Southwest Airlines won 54 slots recently vacated amid federal litigation at Ronald Reagan Washington National Airport, expanding its already-large presence in the region.
The airline said its pending growth at Reagan, where its number of daily departures is expected to balloon from 17 to 44, will not impact existing schedules or routes out of BWI Thurgood Marshall Airport.
"We have about 240 flights a day from BWI, and we're not expecting that to change," said Dan Landson, a Southwest spokesman.
Southwest is BWI's largest carrier, and together with AirTran, which it acquired in May 2011, serves 70 percent of the airport's passengers.
If anything, Landson said, Southwest is "focused on growth" at BWI. Earlier this week, the airline announced that it will make its first international flights out of BWI on July 1 as it takes over AirTran flights between Aruba, the Bahamas and Jamaica.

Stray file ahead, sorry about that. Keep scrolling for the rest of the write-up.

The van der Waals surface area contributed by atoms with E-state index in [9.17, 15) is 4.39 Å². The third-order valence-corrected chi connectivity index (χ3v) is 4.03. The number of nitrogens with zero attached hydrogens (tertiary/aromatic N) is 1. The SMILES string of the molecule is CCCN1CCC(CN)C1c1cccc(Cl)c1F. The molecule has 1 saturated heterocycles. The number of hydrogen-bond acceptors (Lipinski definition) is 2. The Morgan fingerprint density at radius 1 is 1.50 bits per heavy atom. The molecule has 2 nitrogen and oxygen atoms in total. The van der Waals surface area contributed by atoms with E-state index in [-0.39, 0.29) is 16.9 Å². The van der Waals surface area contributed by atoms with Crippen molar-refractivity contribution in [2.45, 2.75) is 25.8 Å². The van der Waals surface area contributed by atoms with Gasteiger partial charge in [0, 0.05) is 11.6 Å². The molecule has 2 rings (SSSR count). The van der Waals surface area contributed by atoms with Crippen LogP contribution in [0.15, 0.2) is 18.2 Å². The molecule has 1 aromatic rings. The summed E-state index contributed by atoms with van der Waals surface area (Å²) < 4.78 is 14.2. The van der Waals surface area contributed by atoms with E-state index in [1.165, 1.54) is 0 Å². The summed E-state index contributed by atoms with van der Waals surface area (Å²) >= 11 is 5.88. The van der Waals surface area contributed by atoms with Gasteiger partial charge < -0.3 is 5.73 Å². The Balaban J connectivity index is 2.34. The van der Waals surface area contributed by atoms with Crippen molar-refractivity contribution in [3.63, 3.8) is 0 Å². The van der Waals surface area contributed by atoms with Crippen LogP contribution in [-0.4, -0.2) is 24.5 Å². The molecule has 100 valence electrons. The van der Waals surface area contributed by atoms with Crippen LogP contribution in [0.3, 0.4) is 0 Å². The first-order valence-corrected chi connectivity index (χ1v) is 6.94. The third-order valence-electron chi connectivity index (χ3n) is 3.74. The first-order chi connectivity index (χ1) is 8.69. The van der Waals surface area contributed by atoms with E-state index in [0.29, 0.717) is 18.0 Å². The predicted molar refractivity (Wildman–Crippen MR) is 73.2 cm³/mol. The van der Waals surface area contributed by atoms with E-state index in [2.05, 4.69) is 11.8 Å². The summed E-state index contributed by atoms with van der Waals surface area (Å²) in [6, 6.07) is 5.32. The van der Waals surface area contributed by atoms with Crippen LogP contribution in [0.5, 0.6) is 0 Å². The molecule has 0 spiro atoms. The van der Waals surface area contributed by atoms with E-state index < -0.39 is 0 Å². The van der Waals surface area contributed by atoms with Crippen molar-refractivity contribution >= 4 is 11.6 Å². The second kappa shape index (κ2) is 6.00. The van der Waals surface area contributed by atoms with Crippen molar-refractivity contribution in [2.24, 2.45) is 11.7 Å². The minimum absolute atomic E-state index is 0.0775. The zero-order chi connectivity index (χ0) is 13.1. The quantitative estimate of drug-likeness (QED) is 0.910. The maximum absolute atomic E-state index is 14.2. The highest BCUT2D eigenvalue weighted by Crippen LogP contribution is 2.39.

"Even though we are extending our service to D.C., we're also extending our services at BWI as well," Landson said.
The slots at Reagan became available as a result of last fall's settlement of the U.S. Department of Justice's antitrust suit against the merger of American Airlines and US Airways.
Southwest won the slots in bidding against other airlines, but said details of its bid "remain confidential under terms of the deal."
Final terms of the slot sale still must be worked out and approved by the Justice Department, the carrier said.
Southwest said it will announce "destinations, schedules and fares" for the new slots later this quarter, and begin flying out of them in the third quarter of this year.
"We are looking at all options at the moment, looking at where the demand is and looking to provide the best service on those routes," Landson said.
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